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The Middle East, explained

Will Egypt's military council turn into a pumpkin?

If parliament continues to assert its power, the answer is yes, one expert says.
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Palestinian president Mahmud Abbas (R) walks next to Field Marshal Hussein Tantawi, head of the ruling Supreme Council of the Armed Forces, prior to their meeting at the Ministry of Defense headquarters in Cairo on May 30, 2011. (Khalil Hamra-Pool/AFP/Getty Images)

CAIRO, Egypt – Senior associate at the Carnegie Endowment for International Peace, Nathan J. Brown, says midnight is approaching for the Egyptian military's "Cinderella story." 

In a piece in Foreign Policy Magazine, the Middle East politics expert writes that unless Egypt's Supreme Council of Armed Forces (SCAF), the coterie of generals that seized power during the uprising, "has the appetite for a second coup, or somehow discovers a way to shoehorn in its puppet as president, the constitutional vehicle that gave the military such political authority will soon turn into a pumpkin."

Brown argues that SCAF's timeline to democratic transition was less a nefarious plot than just a complete lack of political vision.

Read more from GlobalPost: Is Egypt's military an "enemy of the internet"? 

Regardless, things are falling into place for parliament to guard its role in choosing the constitutional committee, and for a civilian president to be elected by the end of the May. 

"Critical aspects of Egyptian authoritarianism," Brown writes. "are waning." 

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In Egypt, death of Pope raises Coptic fears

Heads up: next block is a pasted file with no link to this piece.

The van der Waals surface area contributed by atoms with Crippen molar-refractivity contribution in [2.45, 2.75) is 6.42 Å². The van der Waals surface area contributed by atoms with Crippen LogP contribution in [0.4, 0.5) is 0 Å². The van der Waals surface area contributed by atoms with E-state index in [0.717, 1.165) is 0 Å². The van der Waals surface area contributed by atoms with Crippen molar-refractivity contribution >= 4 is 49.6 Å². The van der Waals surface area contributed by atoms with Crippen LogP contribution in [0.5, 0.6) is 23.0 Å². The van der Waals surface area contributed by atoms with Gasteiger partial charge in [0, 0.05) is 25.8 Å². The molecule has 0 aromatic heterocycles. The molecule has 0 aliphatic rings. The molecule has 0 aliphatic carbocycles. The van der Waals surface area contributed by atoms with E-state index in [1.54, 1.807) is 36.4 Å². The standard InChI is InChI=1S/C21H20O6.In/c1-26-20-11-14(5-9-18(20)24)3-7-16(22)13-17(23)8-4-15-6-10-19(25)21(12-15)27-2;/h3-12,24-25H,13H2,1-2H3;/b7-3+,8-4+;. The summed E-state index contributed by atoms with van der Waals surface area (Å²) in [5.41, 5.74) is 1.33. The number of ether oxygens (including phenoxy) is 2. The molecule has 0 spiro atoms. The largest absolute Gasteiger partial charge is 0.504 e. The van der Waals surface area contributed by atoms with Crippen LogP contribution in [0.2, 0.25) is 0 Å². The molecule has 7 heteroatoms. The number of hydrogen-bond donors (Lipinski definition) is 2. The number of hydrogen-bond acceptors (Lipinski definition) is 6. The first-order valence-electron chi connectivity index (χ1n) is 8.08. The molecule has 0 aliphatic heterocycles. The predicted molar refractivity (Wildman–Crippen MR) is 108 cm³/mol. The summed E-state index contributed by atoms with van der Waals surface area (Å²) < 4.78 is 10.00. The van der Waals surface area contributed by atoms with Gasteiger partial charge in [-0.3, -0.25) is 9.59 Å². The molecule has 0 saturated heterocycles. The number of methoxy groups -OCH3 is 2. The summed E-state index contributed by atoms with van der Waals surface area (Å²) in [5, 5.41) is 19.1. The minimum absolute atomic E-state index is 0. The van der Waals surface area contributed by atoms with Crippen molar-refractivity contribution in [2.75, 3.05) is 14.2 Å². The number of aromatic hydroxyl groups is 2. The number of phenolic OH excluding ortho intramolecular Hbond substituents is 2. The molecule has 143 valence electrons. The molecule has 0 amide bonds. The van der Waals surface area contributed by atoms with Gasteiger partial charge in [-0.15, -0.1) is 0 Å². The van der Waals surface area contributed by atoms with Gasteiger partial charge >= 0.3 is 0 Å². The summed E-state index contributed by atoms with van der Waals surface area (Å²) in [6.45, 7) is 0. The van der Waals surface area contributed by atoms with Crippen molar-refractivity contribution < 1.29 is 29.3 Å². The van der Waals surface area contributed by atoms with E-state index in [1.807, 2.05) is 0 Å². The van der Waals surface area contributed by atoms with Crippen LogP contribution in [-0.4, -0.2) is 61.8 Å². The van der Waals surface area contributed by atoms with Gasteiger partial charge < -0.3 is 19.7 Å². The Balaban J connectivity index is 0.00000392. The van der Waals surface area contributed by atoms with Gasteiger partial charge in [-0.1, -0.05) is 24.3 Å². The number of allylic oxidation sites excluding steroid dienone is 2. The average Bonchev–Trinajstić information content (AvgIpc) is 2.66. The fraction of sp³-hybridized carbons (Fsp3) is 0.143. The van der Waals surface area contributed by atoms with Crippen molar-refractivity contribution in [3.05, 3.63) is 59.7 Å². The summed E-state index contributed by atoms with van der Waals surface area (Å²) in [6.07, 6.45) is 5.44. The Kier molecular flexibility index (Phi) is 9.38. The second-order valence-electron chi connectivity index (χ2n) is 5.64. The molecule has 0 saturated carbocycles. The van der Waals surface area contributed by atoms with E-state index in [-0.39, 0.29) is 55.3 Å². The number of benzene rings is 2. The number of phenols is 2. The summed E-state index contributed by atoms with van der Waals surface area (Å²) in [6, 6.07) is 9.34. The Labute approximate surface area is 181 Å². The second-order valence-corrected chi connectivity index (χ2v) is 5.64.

Egypt's Coptic Christian minority fear more discrimination in wake of patriarch's death, reports say.
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Pope Shenouda III, head of the Egyptian Coptic Orthodox Church, leads Christmas mass in Abassiya Cathedral in Cairo on Jan. 6, 2011. (MOHAMMED ABED/AFP/Getty Images)

CAIRO, Egypt – Tens of thousands of Coptic Orthodox Christians streamed into the Abbaseya cathedral in downtown Cairo on Sunday and Monday to grieve for their patriarch, Pope Shenouda II, 88, who died over the weekend after battling a long illness. At least three people were killed in a stampede of mourners on Sunday, state television reported. 

The death of the leader of Egypt's Coptic Christian population comes at a precarious time for the minority group. While they make-up 10 percent of Egypt's population of 80 million, they feel increasingly isolated as Islamists sweep to power in the wake of the uprising that ousted Egyptian President, Hosni Mubarak, last year. 

While Pope Shenouda, who was appointed in 1971, came under fire for cozying up to the Mubarak regime in the later years of his tenure, he was largely seen as a stalwart protector of the Christian population and campaigned vigorously for Coptic rights. 

From an article in the Seattle Times

"Every Copt is asking the other, 'What are we going to do now? How are we going to survive? Are they going to cleanse us from this country because this wise man is no longer here?' " said Ihab Aziz, president of the Coptic American Friendship Association, who left his home in Washington and returned to Egypt a year ago to fight for the inclusion of Coptic rights in the revolutionary agenda.

During the parliamentary elections last winter, Coptic Christian voters in the Egyptian governorate of Beni Suef said they felt unsafe and did not trust the Islamist politicians they expected to secure the polls (and whom later did).

Read more from GlobalPost: Egypt’s Copts feel discrimination, but many afraid to react